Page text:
The following post is courtesy of Aunt Carol. Many, many thanks.
Laid out in alkali soil, Grandpa’s farm flourished anyway. The land, flush up against the foot of the butte, had little on it when Grandpa bought it, their first home the chicken coop sitting on the land. Grandma scrubbed and white-washed every inch, tacked flour-sack muslin on the walls, Mama said, and they moved in.
Grandma always set a pretty table, so Mama told me. She used her whitest linens, put out her best cooking and her best China for visitors, never once apologized for living in a chicken coop. From there they moved into cousin Warren’s house, and then Grandpa got their house built. A house with a fence, a gate, and a black dog named Collie to keep Mama in the yard. They always housed the school teacher, too, partly because they had room, mostly because of Grandma’s cooking.
It must have been a nice place, set right on that road I drove down not so many years ago, looking for it. I never found it, wasn’t even sure I had the right road. All that’s left now of Bramwell is a railroad crossing and a cemetery.
If Mama were here today, I believe she’d tell me it was a bold thing for my grandpa and grandma to leave Bloomington, where Nelsons and Madsens–Grandma’s people–had long-established farms and where the friends and family of a lifetime lived. Grandpa’s cousin Warren had gone to western Idaho a year earlier and told Heber to come on.
So he did. They did, leaving behind everything they knew. But they were young then, a family of three. Heber, Samantha, and their little girl, Lola. They would make a go of it.
The farm they built made Mama proud. “The best dry farm in the valley,” she said.
But it was Grandpa that made her proudest. She was only a small child back then, so I wonder if she knew what it meant to eat well, but that’s what she told me. They ate well those years, because her dad could make anything grow. Heber Nelson. He knew how to work the land, how to outwit that old white soil.
It was on that farm Mama got her scar, the scar she carried on the inside of her left arm from the day she got it until she was eighty. It was actually seven scars, one long scar with six smaller ones surrounding it. I didn’t mind the scar. I used to touch the long part to see if it felt as silky as it looked. But I’ll bet Mama minded it, since it ran the length of her forearm. Now, I suppose, it’s gone.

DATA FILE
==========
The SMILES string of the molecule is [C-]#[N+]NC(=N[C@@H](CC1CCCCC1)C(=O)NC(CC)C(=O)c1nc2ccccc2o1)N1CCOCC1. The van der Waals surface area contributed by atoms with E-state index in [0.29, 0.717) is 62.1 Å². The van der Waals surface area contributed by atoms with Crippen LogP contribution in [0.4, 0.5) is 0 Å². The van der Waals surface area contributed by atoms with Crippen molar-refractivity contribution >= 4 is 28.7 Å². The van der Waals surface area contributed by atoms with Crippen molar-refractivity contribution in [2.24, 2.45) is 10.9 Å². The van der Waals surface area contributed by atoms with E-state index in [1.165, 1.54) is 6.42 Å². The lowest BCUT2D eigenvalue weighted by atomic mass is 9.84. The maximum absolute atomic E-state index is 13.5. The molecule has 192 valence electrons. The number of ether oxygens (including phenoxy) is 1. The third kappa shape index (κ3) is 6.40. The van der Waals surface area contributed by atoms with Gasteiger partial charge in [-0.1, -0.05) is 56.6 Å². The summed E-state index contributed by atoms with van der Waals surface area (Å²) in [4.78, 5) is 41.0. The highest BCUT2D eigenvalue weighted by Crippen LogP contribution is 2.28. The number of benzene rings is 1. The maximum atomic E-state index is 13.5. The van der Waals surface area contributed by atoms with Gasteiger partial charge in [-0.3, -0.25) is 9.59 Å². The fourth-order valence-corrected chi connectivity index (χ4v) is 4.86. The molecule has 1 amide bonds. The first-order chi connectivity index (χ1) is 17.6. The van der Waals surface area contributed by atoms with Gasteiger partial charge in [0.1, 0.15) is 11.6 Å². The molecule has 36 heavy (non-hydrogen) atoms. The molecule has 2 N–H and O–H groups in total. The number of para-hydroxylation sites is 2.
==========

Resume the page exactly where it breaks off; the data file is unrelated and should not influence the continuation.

I liked to hear the story of it, even though it scared me. I could just see it too well, I guess.
It happened this way.
Dinner time she heard her kitten meowing, trapped somewhere, and ran to rescue. Kitty was locked in the mowing shed and her crying just got louder and louder until my mother found her. Mama yanked open the shed door, and the kitten ran out. I don’t know which action dislodged the mower blades, but they fell. All seven stuck in my mother’s arm.
Her screams froze Grandma halfway out of her chair, afraid she’d lost her only child. Grandpa ran to the shed, pulled the mower blades from his little girl’s arm and wrapped it tight to slow the bleeding. He bundled her in blankets, hitched up the team, then loaded her into the wagon and raced around the butte and down the valley to the hospital in Caldwell.
It must have seemed a long ride that night, a race against time and against the bleeding. I am pretty sure Grandma made the trip, cradling her little girl all the way. That was never part of the story, but I can’t see her waiting through the night at home. I’m guessing she blamed my grandpa for the whole thing.
But Mama didn’t.
You could tell Grandpa’s farm afar off, Mama said, by his hay stacks. Most farmers in that Idaho valley rolled their hay. Not my grandpa. He baled and stacked it tight, a point of pride with him, used his Mormon derrick to lift and lay the bales so you couldn’t even get a knife blade between them.
They didn’t live there long, only a few years. Long enough for Grandpa to be called as Branch President of the Bramwell Branch, Union Stake.
When Grandpa sold the place he moved his family back to eastern Idaho, this time to Preston, because it was a town. Probably he farmed there, too, though Mama never mentioned it. She attended Oneida Academy there, had many friends. Harold B Lee and Ezra Taft Benson among them.
Eventually, they moved to a bigger town, Salt Lake City. Grandpa got a job as a night watchman in a mattress factory, and Mama said it broke his heart. That’s the way she saw it. Always counted it a sacrifice her dad made and said it was all for her, so she could have better schools, better music teachers, and all the advantages of a city.
That is what Mama told me.